Bottom of the Ninth: Introducing the BS Meter for Razzball: http://razzball.com/bottom-of-the-ninth-introducing-the-bs-meter/. A historical look at blown saves and a run down of the closing positions for the White Sox, Cubs, Nationals, Indians, Orioles, Red Sox, Cardinals, Blue Jays, Mets, Royals and more! It includes roto and fantasy baseball analysis.
Posts Tagged ‘Cubs’
It doesn’t get any more white bread than Scott Fletcher, me thinks. There are so many generic “scrappy” middle infielders that Fletcher can get lost in history. However, I posit that Fletcher was perhaps the most “scrappy” middle infielder of all time, at least tangentially.
What does he like to do? Fish and golf – doesn’t get any more mundane than that (although I do enjoy both activities in moderation and as long as I don’t have to touch the bait).
The Imperials, his favorite musical group, are an American Christian outfit that started as a southern gospel quartet. The group did work with Elvis, recorded the theme song to the Daniel Boone TV show and were the first Christian group to use cordless mics, four individual microphones on stage (at the same time!) and a live band on stage.
What a hootenanny.
Fletcher’s favorite food is the exotic chicken, book is the bible and he would like to meet Jesus.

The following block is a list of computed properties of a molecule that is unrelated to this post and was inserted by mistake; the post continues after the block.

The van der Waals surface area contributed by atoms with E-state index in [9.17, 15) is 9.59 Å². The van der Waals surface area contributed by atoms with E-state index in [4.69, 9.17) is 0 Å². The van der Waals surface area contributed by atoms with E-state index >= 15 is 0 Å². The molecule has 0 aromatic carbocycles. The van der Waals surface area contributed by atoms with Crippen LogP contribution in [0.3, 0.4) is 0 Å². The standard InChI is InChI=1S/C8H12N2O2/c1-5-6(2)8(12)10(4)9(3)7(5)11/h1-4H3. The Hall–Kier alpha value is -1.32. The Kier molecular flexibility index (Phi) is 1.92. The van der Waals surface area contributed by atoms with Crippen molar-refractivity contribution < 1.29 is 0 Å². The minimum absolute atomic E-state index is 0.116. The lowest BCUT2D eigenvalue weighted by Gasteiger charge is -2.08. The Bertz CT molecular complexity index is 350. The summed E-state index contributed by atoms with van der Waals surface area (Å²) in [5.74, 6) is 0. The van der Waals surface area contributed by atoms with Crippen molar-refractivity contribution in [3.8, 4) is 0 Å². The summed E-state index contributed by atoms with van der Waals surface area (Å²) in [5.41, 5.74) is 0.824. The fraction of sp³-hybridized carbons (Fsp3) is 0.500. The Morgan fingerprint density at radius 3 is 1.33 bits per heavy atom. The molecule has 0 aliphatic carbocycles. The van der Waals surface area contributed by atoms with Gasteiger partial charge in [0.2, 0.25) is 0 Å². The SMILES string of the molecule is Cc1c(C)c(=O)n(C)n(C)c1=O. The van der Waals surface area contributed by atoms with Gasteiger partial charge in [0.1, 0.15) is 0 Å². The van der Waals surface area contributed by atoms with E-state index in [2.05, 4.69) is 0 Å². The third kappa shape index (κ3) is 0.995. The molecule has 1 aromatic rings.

Well then. Hello Middle America.
Still, he had a pretty good stretch from 1983-1988. Aside from 1985, he was worth more than 2.6 WAR every year and averaged 3 WAR per season. He was rewarded with a pretty big contract in 1980s terms, becoming the first athlete in the Dallas/Fort Worth area to earn more than $1 million a year, according to Wikipedia.
Then, the following year, on July 29, 1989, he was traded by the Rangers along with Wilson Alvarez (who no-hit the Orioles, when I was sitting in the bleachers) and Sammy Sosa to the White Sox for Harold Baines and Fred Manrique.
He had a pretty fascinating career: was drafted four times and traded three times.
Still, the thing I find most fascinating is that he sold greeting cards door to door. This is even a thing? I guess nowadays people don’t sell anything door to door and travelling salesmen don’t really exist, but still, greeting cards? Were there no stores with soda fountains? Did his failure as a greeting card salesman lead to the rise of CVS around the country (there are five within three blocks of my house)? So many questions, so much Americana.
Scott Fletcher, IF, fisherman, golfer, chicken-lover, Bible-reader, greeting card salesman. I wonder if he ever earned a set of steak knives.
You’re hitting the tough part of the fantasy baseball season. At this point you’re really doubting your struggling stars and the urge to drop is high. But it’s still somewhat early. Patience isn’t always a virtue, but, in this instance, it is.
Players who will bounce back: Dan Uggla, Evan Longoria, Carl Crawford, Alex Rios, Ubaldo Jimenez, Max Scherzer, Chris Carpenter, and Mat Latos.
Remember when I said Anibal Sanchez was a sleeper this year? 13th in Ks right now!
I love James Shields (always own him), but he’s not the second best fantasy pitcher…right? Can’t be….
One thing I am certain of? Kyle Lohse is not the third best pitcher in fantasy (maybe on his team, but not in baseball).